Most couples choose to have a destination wedding in Mexico because they want to fill their big day with fun, relaxation, and a sense of adventure.
But what they might not realize is that making sure their wedding ceremony is legal in Mexico can be an adventure in and of itself! I know the process can sound complicated, so in this post I want to provide you with an overview of what steps to take to ensure your destination wedding in Mexico is legal and get married in Mexico without any inconvenient.
I will also share with you another option if you want to avoid the stress.
Here’s what you need to know:
Step 1: Obtain the Proper Papers — In Spanish
In order for your wedding in Mexico to be deemed legal in Mexico and abroad, you’ll need the proper documents. Some of the required documents include:
- Your passports
- Tourist travel permits
- Birth certificates
- Marriage application forms
It’s important to note that all of these documents — with the exception of your passport — must be in Spanish and notarized by a Mexican Consulate. Find out where the Mexican Consulate is located and plan to visit it, or ask your wedding coordinator as many of them will help you with this part of the process. Make sure you obtain the needed papers well in advance of your travel date to avoid any last-minute mishaps.
If you’ve been previously married or widowed, you’ll also need to bring copies of your divorce decree or the death certificate — and remember, these papers also must be notarized and translated as well.
For a complete set of documents, email us at info[at]lifewondersphotography.com.
Step 2: Book a Visit With a Doctor in Mexico
In addition to the mountain of paperwork you’ll have to get through, a visit to a clinic is a must before your marriage can be considered valid. Brides and grooms-to-be must undergo blood tests and, in some Mexican states, chest x-rays, within a certain time frame after they’ve submitted their marriage application forms. These tests cannot be performed in the U.S. — you must have the tests performed in Mexico. The results will be given to you in Spanish.
Step 3: Find a Civil Wedding Representative
In some countries clergy persons like priests, rabbis, and ministers routinely perform weddings, but weddings in Mexico are a strictly civil affair — so religious officials cannot perform the ceremony.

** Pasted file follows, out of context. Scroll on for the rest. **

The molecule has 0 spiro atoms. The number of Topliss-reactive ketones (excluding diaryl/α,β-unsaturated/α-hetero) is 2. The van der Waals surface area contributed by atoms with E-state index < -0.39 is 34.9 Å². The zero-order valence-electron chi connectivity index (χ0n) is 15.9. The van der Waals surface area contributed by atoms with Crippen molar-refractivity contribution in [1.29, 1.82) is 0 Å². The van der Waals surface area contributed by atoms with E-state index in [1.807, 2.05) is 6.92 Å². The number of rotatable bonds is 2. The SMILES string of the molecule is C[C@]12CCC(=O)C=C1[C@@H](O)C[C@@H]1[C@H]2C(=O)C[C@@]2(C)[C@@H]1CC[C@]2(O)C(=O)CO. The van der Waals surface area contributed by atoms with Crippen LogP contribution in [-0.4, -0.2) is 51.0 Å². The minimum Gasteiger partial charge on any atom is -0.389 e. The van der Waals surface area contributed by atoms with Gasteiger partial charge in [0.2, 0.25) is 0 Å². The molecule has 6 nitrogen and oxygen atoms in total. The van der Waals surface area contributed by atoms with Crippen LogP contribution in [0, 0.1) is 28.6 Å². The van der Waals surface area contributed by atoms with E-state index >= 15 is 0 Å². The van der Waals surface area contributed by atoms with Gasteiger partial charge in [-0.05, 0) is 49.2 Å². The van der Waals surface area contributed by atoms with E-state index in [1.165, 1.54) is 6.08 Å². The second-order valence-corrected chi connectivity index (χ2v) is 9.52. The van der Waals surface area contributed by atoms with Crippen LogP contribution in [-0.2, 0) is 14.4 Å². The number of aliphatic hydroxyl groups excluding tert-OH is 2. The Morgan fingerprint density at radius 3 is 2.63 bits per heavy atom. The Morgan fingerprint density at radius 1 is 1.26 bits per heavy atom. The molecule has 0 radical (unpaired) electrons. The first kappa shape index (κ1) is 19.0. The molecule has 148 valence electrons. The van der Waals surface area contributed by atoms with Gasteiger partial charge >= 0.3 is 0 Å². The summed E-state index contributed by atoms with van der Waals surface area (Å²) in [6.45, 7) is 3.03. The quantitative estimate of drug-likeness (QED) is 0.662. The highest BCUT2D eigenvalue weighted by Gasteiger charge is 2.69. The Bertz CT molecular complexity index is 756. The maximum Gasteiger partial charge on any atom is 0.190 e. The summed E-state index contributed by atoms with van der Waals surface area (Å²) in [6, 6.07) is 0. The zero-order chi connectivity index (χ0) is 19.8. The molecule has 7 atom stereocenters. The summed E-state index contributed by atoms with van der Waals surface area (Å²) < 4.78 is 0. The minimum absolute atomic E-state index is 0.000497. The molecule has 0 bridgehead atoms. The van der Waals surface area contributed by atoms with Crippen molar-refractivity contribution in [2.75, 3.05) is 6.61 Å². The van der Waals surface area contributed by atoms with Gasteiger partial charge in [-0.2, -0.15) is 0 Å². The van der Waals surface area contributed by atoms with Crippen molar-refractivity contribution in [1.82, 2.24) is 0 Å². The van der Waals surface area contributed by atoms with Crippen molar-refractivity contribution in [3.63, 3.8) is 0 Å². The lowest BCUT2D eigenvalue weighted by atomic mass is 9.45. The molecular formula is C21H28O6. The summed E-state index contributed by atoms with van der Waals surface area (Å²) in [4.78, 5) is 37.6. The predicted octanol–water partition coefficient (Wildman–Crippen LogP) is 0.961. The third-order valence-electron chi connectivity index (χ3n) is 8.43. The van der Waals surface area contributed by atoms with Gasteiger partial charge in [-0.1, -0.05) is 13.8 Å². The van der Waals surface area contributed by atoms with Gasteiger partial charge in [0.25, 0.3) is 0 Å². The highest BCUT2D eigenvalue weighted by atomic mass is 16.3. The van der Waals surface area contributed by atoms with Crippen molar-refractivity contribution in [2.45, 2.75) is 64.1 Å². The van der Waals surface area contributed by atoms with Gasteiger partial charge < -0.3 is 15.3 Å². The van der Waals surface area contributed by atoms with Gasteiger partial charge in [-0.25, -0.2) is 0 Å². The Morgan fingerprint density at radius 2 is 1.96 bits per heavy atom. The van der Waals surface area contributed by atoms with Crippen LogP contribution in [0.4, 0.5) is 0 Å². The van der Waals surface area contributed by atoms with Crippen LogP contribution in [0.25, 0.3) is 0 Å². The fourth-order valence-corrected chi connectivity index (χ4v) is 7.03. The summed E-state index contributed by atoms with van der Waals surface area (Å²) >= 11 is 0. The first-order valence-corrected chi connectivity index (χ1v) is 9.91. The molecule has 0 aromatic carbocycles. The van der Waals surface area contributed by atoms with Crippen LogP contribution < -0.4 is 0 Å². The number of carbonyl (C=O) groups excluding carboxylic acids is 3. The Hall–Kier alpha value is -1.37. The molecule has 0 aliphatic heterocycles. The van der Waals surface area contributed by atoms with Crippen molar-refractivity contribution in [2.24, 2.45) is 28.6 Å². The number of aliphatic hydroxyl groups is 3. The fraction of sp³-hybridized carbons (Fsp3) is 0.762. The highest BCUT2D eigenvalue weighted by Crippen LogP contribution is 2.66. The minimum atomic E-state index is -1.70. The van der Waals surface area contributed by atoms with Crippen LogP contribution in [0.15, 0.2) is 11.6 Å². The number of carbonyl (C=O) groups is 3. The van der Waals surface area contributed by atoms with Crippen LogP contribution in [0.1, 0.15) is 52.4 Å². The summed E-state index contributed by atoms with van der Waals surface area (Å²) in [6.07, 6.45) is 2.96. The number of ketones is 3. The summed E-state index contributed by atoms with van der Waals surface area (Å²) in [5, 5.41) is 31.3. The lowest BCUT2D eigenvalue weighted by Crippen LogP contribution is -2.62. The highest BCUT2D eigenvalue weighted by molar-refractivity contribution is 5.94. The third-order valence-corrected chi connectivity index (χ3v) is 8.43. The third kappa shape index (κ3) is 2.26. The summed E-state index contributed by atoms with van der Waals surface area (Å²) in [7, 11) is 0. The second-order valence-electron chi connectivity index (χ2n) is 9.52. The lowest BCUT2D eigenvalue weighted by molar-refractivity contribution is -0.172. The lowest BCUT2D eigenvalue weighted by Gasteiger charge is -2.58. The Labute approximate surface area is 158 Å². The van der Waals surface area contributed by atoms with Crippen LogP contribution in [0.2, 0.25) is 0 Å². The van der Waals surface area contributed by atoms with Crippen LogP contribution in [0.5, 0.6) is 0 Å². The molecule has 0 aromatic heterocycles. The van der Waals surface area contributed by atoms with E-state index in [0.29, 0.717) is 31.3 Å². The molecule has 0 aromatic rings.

A representative of the Registro Civil must perform the ceremony for your marriage to be legal. You can have the civil ceremony conducted at the local registry office, or have a representative on-site at your ceremony. Speak to your wedding coordinator as they usually will take care of this for you.
Another, More Stress-Free Alternative
Since the legality process can be confusing, I know some brides and grooms choose to have the legal ceremony in their home country before or after their destination wedding in Mexico.
This frees the couple up to have their Mexican ceremony performed by close friends or a church representative, and it also frees them of the hassle of navigating the marriage legal system in a foreign language.
The above is just an overview of the marriage process in Mexico — if you want the nitty-gritty list of every step in the process (including deadlines you must be aware of), I can help. Just enter your name and email address below and I’ll send you a more detailed document that walks you through what needs to be done for each option. I want to help make your big day as stress-free as possible, and that starts with knowing what you need to do to ensure your ceremony legally “seals the deal.”
More Helpful Articles
- Resort Vendor Fees: What You Don’t Know – Until It’s Too Late
- From Splurging to Saving: Luxurious Mexico Weddings for All Budgets
- Simple Beach Wedding Dresses for Your Mexico Wedding
Based out of Cancun & Playa del Carmen in the Riviera Maya Mexico, Dorota has extensive experience of photographing weddings at exotic locations like Mexico, Bali, India, and South Africa.
Dorota was a wedding photographer in San Diego, California and brings this modern photography style and personalized service to Mexico.
She can be reached at firstname.lastname@example.org